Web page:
BUCKHANNON – The Colonial Arts Center Board wants to seek permission to serve alcohol at the Colonial Arts Center for future events.
The CAC Board has been hashing out policies for usage of the space, and during their Aug. 2 meeting, the board discussed the possibility of serving alcohol during events and shows at the facility. CAC Board President John Waltz asked if they would be permitted to serve alcohol during their grand opening and fundraiser dinner in October.
“The city is going to have to make a decision, not only for the CAC, but for the Brushy Fork Event Center, too,” Buckhannon City Recorder Randy Sanders said. “Finding a third party [vendor] you can rely on seems to be the challenge; the ones that come to mind that could [qualify as] a third party are already busy with their own ventures. The one that we thought we could count on never got back to us.”
Sanders said the city could also apply for its own license, but that comes with a certain level of liability.
“You have to be so careful who you bring in as a third party because then you have to depend on them to hire the right caliber of people, and that’s a risk we might take, but there’s also risks involved with the city doing it,” Sanders said. “If you give it to a third-party vendor, you’re giving up all the profit, you’re giving up the liabilities, but you buy a bottle of alcohol for $20, and you sell $75 or $100 worth of drinks out of it, so you made $60 or $75 of profit off a bottle of alcohol, and that’s where the venue can make money.”
Board member Erika Kolenich said the city’s liability insurance should cover anything that could occur at either facility.
“I guess I’m a little bit biased, but as an attorney, if you have insurance, anything that could possibly happen is covered under the insurance policy anyway,” Kolenich said. “It’s difficult, if not impossible, to rent a venue – any venue for things like birthday parties, weddings and things like that – if we don’t have something in place to serve alcohol. At one time, we talked about renting the Colonial for private events, and that’s going to be hard to do if you don’t have that in place.”
Waltz said he did not know if the October fundraiser had the capacity to raise enough money if they were unable to serve alcohol.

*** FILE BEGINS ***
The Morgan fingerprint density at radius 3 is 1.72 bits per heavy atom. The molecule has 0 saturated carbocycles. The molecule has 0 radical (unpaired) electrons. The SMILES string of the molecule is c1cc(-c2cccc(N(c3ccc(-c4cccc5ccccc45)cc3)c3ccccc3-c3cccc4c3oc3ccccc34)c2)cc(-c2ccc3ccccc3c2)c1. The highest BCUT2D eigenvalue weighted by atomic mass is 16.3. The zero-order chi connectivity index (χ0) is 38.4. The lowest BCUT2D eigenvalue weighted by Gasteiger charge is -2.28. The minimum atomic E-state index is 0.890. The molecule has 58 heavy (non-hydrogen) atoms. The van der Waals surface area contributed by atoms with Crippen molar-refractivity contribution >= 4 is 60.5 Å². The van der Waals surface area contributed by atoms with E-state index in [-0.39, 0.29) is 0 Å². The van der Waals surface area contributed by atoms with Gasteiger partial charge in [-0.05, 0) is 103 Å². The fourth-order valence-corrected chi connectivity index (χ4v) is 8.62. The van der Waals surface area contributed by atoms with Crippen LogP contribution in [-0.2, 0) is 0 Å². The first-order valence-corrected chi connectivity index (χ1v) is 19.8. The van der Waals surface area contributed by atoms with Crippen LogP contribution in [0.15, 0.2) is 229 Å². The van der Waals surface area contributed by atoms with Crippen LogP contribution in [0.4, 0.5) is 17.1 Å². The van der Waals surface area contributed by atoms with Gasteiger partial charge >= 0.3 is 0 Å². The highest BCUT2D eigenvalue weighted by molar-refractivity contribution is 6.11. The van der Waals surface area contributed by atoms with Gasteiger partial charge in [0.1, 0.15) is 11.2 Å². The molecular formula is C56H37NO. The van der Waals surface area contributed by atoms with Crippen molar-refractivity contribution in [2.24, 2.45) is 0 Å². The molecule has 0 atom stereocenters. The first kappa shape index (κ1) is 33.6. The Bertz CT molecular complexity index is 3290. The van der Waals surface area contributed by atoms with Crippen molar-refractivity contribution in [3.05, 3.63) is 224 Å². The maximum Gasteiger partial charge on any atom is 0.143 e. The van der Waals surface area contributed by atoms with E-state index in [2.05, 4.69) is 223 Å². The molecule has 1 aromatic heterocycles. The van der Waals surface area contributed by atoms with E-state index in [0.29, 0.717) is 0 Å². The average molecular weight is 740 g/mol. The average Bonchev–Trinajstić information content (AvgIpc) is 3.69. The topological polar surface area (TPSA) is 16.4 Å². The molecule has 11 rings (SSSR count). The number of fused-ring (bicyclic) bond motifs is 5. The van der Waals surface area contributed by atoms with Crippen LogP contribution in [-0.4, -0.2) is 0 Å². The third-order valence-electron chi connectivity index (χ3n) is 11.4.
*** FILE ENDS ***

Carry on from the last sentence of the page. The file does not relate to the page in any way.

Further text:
“If we believe alcohol can’t be served at that event, I’m not quite certain we can arrange a price point that makes the amount of money we would need on the event,” Waltz said. “I think the question would be raised if it was worth the time and the effort to put the thing on and have everybody volunteer to do this if we can’t reach the price point we want.”
Sanders said the matter needed to be resolved soon to keep the Event Center at Brushy Fork operational.
“We’re going to have to either go to the third-party vendor, or I’m going to recommend that we just close down the Event Center because I’m getting calls all the time,” Sanders said. “I don’t have a manager, so I’m going to be following up with a lot of callbacks, and we’ll have to tell people, ‘I don’t know if you can have alcohol.’”
Amberle Jenkins, director of finance and administration for the City of Buckhannon, said no decisions could be made during their CAC board meeting, and it would have to be taken up by Buckhannon City Council.
“We need to approach council about this; this needs to be put on an agenda,” Jenkins said. “Do you get a third-party vendor, or do you want a license and accept liabilities?”
Waltz said a decision will need to be made prior to the CAC board’s events in October.
“I don’t know if we can help or speak about that at council,” he said. “I don’t know what’s appropriate; I don’t know who brings it to council or if they take that up on their own. Of course, we’re trying to think of both of these events that are in October, so by about early September, I think we need to have a vision.”
Sanders said he would reach out to other entities to see how they have handled event spaces, and he would request that the topic be placed on the next available council agenda.